With about 40 people in attendance and a bright spotlight illuminating a microphone and the featured speakers, Friday, January 27, marked an evening of meaningful storytelling exploring the roles that the American Indian Center (AIC) in Chicago has played in people’s lives over the decades.
It felt warm, celebratory, and at times filled with laughter – but sad, too, as the event was the second in a series of six commemorating the AIC’s home of more than 50 years in the Uptown neighborhood as it prepares to depart for new digs in Albany Park.
Called “Robust Indigenes” and funded in part by an Illinois Humanities Community Grant, these events are basically open-mic storytelling nights. The oral histories are being videotaped and will be made available on the AIC website later this year, thanks to Northwestern University. They will culminate in an exhibit to open at the center’s new location in 2018.
Many of the stories that were shared on January 27 focused on the building, still filled with artwork and murals, but already bursting with boxes in preparation for the upcoming move. The talented maker of much of that artwork, Robert Wapahi, Dakota, recalled some participants in the center’s activities saying that they thought they observed spirits haunting the upper floors of the building. Smiling, he suggested that what they actually saw “was probably me, walking around with my long hair down.”
Wapahi said that the view from the roof of the building, with treetops interspersed irregularly among the buildings, is the best in Uptown. “In nature, there are no straight lines,” he remarked. “That view made me feel at home.”
“This building was like living in a castle,” Wapahi told the crowd.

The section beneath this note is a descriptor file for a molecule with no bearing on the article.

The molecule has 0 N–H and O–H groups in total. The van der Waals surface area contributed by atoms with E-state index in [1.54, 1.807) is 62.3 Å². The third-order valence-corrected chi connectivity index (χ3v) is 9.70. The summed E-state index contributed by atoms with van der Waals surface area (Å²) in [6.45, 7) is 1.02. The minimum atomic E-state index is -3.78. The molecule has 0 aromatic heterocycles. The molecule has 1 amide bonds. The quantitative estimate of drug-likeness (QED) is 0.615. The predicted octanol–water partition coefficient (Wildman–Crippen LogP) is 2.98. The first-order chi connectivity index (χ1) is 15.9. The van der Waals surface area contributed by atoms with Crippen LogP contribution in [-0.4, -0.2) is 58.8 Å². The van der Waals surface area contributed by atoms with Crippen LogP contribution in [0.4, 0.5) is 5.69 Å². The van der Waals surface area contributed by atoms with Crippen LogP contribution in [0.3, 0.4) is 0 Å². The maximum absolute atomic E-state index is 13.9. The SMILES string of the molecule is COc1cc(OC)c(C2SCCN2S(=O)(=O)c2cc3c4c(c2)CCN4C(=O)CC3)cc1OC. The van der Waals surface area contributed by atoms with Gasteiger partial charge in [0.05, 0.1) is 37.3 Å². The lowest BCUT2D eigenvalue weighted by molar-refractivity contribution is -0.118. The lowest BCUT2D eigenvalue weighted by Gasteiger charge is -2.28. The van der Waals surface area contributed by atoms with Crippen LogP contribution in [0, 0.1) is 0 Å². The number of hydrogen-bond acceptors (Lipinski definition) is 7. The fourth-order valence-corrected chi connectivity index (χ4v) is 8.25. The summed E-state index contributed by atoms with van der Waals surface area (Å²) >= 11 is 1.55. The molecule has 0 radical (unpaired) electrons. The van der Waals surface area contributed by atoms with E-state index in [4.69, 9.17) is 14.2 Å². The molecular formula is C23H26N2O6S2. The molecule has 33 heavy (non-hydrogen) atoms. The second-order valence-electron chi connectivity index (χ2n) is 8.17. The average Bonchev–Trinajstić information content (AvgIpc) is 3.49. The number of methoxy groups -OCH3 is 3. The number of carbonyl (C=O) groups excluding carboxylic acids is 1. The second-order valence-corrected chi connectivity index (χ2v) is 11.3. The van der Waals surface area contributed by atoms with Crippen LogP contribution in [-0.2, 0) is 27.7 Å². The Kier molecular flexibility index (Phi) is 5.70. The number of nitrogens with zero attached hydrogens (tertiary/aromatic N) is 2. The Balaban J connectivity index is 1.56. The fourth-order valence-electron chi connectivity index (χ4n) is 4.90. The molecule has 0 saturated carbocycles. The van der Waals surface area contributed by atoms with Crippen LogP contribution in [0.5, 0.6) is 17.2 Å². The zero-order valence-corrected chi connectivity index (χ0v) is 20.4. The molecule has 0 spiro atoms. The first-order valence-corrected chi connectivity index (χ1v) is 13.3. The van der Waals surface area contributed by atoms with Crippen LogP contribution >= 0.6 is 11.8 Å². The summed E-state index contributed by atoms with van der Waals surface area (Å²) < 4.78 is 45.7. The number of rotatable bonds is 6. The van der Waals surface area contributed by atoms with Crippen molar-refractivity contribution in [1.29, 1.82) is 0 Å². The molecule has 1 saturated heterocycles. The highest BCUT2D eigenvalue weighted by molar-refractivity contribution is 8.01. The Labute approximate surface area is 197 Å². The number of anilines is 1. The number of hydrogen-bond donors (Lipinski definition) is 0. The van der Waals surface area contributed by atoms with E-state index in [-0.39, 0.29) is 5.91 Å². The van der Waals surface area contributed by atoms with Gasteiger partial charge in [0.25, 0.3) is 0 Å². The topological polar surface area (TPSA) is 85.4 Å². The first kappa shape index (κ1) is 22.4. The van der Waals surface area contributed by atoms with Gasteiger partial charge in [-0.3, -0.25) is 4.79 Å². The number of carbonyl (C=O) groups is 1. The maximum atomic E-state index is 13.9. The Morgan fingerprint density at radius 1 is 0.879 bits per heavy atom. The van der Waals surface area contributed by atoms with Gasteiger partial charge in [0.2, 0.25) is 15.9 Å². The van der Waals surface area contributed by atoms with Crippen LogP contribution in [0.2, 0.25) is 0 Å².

Cyndee Fox-Starr, Omaha/Odawa, whose mother and father played important roles with the AIC for years as bookkeeper and camp bus driver respectively, remembered mothers cooking fry bread and corn soup. She described the thousands of pow wows over the years, when singing would continue well into the morning, and how the AIC hosted the first urban inter-tribal pow wow. She talked with nostalgia about how people would characteristically point with their lips, often because their hands were full carrying things.
The oldest urban Native American community center still in operation, the AIC was founded as thousands of Native families from Nebraska, Oklahoma, South Dakota, Wisconsin, and elsewhere moved to Chicago as a result of the federal Urban Indian Relocation Program of the 1950s. First located on LaSalle Street and then on North Sheridan Road, the Center since 1966 has occupied a former Masonic temple at 1630 W. Wilson Ave. The AIC quickly became a very diverse cultural hub as Ho-Chunk, Ojibwe, Oneida, Menominee, Lakota, Navajo, Blackfoot and others – a 2015 survey found that the Center reached people from 137 tribal nations – came together for summer camps, pow wows, archery, and wrap-around social services. By the year 2000, the Chicago-area community had reached more than 40,000 people.
But in 2015, facing high maintenance costs in the aging building, the AIC announced plans to move. The idea for “Robust Indigenes” was born, not just to gather oral histories but to shore up the story of the AIC’s community over these past six decades and to explore questions: What does it mean to leave a place that has been home for more than 50 years? What kind of new chapter begins with this move? And how has the identity of this community changed since first settling here, as it became a very diverse urban Native community comprised of people representing dozens of tribal nations?
Mark LaRoque, Ojibwe, said “Our lives are all about breath, and breathing. Are we humans on a spiritual journey, or spirits on a human journey?”
“This place has a lot of good memories,” LaRoque remarked. When it closes on February 24, he said, “We’ll move from this place and go to the new AIC and open up a new chapter. For Native Americans in Chicago, we’re not leaving. We’re just growing.”
Visit the AIC’s website at www.aicchicago.org to learn of future events and to see “Robust Indigenes” storytelling.